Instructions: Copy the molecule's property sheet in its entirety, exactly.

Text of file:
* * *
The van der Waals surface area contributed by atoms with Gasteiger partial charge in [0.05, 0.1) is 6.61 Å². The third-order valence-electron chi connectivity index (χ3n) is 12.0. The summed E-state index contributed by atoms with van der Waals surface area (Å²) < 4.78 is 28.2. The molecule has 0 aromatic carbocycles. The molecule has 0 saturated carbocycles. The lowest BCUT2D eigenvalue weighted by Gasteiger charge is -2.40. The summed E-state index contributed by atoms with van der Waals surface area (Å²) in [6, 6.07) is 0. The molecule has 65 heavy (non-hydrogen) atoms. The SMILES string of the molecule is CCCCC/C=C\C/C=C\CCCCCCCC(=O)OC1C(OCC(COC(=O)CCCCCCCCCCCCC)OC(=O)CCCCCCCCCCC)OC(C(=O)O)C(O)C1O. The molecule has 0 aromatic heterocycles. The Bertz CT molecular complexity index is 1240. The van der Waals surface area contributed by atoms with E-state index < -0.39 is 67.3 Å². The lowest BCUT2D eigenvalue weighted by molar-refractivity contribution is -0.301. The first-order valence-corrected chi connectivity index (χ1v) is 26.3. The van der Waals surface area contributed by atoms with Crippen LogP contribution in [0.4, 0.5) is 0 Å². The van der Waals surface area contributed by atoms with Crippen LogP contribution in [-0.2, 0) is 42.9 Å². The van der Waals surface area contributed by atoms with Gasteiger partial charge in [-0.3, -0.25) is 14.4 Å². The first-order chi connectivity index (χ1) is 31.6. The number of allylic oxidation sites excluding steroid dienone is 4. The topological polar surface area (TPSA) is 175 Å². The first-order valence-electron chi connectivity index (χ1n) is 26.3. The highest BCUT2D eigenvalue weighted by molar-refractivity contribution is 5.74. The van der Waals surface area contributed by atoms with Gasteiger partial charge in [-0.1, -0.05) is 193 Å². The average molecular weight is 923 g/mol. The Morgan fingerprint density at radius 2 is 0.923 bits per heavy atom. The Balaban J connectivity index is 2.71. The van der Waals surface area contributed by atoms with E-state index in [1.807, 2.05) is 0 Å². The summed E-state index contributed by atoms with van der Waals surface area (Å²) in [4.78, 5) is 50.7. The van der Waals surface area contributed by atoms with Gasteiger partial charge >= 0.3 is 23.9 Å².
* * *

The van der Waals surface area contributed by atoms with Gasteiger partial charge in [0.05, 0.1) is 6.61 Å². The third-order valence-electron chi connectivity index (χ3n) is 12.0. The summed E-state index contributed by atoms with van der Waals surface area (Å²) < 4.78 is 28.2. The molecule has 0 aromatic carbocycles. The molecule has 0 saturated carbocycles. The lowest BCUT2D eigenvalue weighted by Gasteiger charge is -2.40. The summed E-state index contributed by atoms with van der Waals surface area (Å²) in [6, 6.07) is 0. The molecule has 65 heavy (non-hydrogen) atoms. The SMILES string of the molecule is CCCCC/C=C\C/C=C\CCCCCCCC(=O)OC1C(OCC(COC(=O)CCCCCCCCCCCCC)OC(=O)CCCCCCCCCCC)OC(C(=O)O)C(O)C1O. The molecule has 0 aromatic heterocycles. The Bertz CT molecular complexity index is 1240. The van der Waals surface area contributed by atoms with E-state index < -0.39 is 67.3 Å². The lowest BCUT2D eigenvalue weighted by molar-refractivity contribution is -0.301. The first-order valence-corrected chi connectivity index (χ1v) is 26.3. The van der Waals surface area contributed by atoms with Crippen LogP contribution in [0.4, 0.5) is 0 Å². The van der Waals surface area contributed by atoms with Crippen LogP contribution in [-0.2, 0) is 42.9 Å². The van der Waals surface area contributed by atoms with Gasteiger partial charge in [-0.3, -0.25) is 14.4 Å². The first-order chi connectivity index (χ1) is 31.6. The number of allylic oxidation sites excluding steroid dienone is 4. The topological polar surface area (TPSA) is 175 Å². The first-order valence-electron chi connectivity index (χ1n) is 26.3. The highest BCUT2D eigenvalue weighted by molar-refractivity contribution is 5.74. The van der Waals surface area contributed by atoms with Gasteiger partial charge in [-0.1, -0.05) is 193 Å². The average molecular weight is 923 g/mol. The Morgan fingerprint density at radius 2 is 0.923 bits per heavy atom. The Balaban J connectivity index is 2.71. The van der Waals surface area contributed by atoms with E-state index in [1.807, 2.05) is 0 Å². The summed E-state index contributed by atoms with van der Waals surface area (Å²) in [4.78, 5) is 50.7. The van der Waals surface area contributed by atoms with Gasteiger partial charge >= 0.3 is 23.9 Å².